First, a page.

Chiswick Plays Key Role In Election Victory For Local MPs
Big swing to Labour in W4 helped Ruth Cadbury and Rupa Huq win huge majorities
Joe Bourke, Mary Macleod, Ruth Cadbury and Mary Harpley (Returning Officer)
The two MPs in the constituencies that cover the Chiswick area benefited from a large swing to the Labour Party which has been attributed to anger over Brexit in a largely 'Remain' area, an increase young people voting, and concern over the Conservative's social care plans.
Dubbed the 'Revenge of the Remainers' the swing towards Labour in Chiswick, estimated at over 18% for local MP Ruth Cadbury (Brentford & Isleworth) gave her and Labour's Rupa Huq (Ealing Central & Acton) another chance to represent the constituency in Parliament but this five figure majorities rather than wafer thin ones.
Ruth Cadbury with her mother Jill, husband Nick and son Sam
In a stunning turnaround, the Conservative vote in the the three Chiswick wards in Brentford & Isleworth (Turnham Green, Homefields and Riverside) collapsed and Labour won over half the votes in each, a swing of over 18%.
In the 2015 election, Labour held about 34% of the vote in Riverside, with Turnham Green and Homefield at around 32%. This time, Labour managed to get over 50% of the votes in the three wards. In Turnham Green the total Labour vote was 2591 votes, the Conservatives won 2203 and the Lib Dems 365. Although figures are not available it is believed that this pattern was mirrored in Southfield ward which is in the Ealing Central and Acton constituency.
Disappointed Conservative Party members and activists will spend the weekend analysing where things went wrong. One source told Chiswickw4.com that there were more Conservative votes from areas such as south Hounslow, than from Chiswick. Mary Macleod said that she was very disappointed with the result and that she had not had negative feedback during the campaign in Chiswick.
But a Labour source said that despite early fears that the party would struggle to retain the seat, things began to change and hopes mounted. "In the days and weeks before polling day, we started to see a change on the doorstep. People who were against Jeremy Corbyn's leadership were starting to look again at the party. They were able to overcome their personal concerns and switch allegiances."
MP Ruth Cadbury told Chiswickw4.com that the reaction she got from Remainers in Chiswick following the first hustings organised by the Chiswick Calendar, led her to believe that there were people prepared to vote Labour for the first time in their lives. She said there was more feedback on Brexit from Chiswick voters than elsewhere in the borough. School cuts, the NHS and social care, were the chief concerns elsewhere but Brexit and social care were the big issues in Chiswick. The Conservatives planned to fund social care through taking the value of a person's property up to the last £100,000 would have hit the Chiswick area particularly hard.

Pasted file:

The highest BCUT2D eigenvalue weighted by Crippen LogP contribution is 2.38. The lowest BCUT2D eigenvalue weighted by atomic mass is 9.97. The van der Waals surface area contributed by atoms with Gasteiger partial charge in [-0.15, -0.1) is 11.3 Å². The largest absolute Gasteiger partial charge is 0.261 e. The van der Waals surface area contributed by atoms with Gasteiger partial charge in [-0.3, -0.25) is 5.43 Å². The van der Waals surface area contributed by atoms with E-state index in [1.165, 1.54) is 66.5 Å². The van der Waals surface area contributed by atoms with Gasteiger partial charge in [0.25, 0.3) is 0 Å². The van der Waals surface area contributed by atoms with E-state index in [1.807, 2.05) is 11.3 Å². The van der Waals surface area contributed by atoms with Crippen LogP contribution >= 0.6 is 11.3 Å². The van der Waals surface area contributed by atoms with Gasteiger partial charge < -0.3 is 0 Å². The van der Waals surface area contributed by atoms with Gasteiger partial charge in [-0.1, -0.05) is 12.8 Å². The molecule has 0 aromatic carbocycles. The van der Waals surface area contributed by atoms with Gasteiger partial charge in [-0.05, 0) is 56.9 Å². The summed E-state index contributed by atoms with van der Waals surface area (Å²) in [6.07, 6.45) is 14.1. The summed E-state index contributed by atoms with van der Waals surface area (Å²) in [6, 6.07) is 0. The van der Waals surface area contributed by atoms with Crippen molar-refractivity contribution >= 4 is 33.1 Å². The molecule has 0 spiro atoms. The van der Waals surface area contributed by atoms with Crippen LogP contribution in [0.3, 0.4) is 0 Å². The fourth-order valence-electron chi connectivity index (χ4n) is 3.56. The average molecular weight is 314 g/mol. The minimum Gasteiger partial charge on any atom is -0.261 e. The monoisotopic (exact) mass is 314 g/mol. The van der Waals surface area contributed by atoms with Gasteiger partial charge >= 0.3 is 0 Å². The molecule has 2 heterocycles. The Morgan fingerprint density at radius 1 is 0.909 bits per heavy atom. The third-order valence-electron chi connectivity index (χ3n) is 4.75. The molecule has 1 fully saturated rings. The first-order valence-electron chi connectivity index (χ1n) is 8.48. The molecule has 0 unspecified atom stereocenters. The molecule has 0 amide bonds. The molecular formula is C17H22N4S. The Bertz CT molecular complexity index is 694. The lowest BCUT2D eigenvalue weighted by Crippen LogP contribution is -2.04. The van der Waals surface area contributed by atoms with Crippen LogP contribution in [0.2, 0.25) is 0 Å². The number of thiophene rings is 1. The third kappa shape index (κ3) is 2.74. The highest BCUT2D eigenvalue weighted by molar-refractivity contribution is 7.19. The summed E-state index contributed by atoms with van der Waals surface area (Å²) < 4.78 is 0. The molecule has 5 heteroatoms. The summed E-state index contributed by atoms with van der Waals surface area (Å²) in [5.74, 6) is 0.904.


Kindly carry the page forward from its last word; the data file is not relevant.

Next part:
Following her re-election, Ruth Cadbury said, "For my vote to increase by 10,000 to over 35,000 means that many local people voted Labour for the first time – I met hundreds of people during the campaign who told me their concerns about austerity and Brexit, and welcomed Labour's message of hope, offering clear costed commitments to policies that the country needs.
"Theresa May’s snap election was wholly unnecessary and was called at a time when the country required stability and unity after the results of the EU Referendum, yet in what she set up as a referendum on her leadership, the country called her bluff.
"On the EU, I can assure you that I will fight for the UK to remain in the single market, for the rights enshrined in the European Convention on Human Rights, workers ' rights, EU regulations on air quality; opposing a hard Brexit every step of the way.
"Like many , I am very concerned about the implications of the. Tories doing a deal with the DUP; a party opposed to LGBT rights and to a Woman's right to choose, who have been embroiled in the bio-fuels scandal yet are climate-change deniers, and who support a hard Brexit.
A number of factors influenced the result in both constituencies. Turnout in Brentford & Isleworth was high, at 72.5 % (up from 68 per cent in 2015) and a late surge in registration appeared to benefit Labour. Ruth Cadbury also picked up votes from the Green Party, following Diane Scott's decision to stand down. The UKIP vote in Brentford & Isleworth which was largely expected to benefit Mary Macleod, was actually split between Labour and the Conservatives.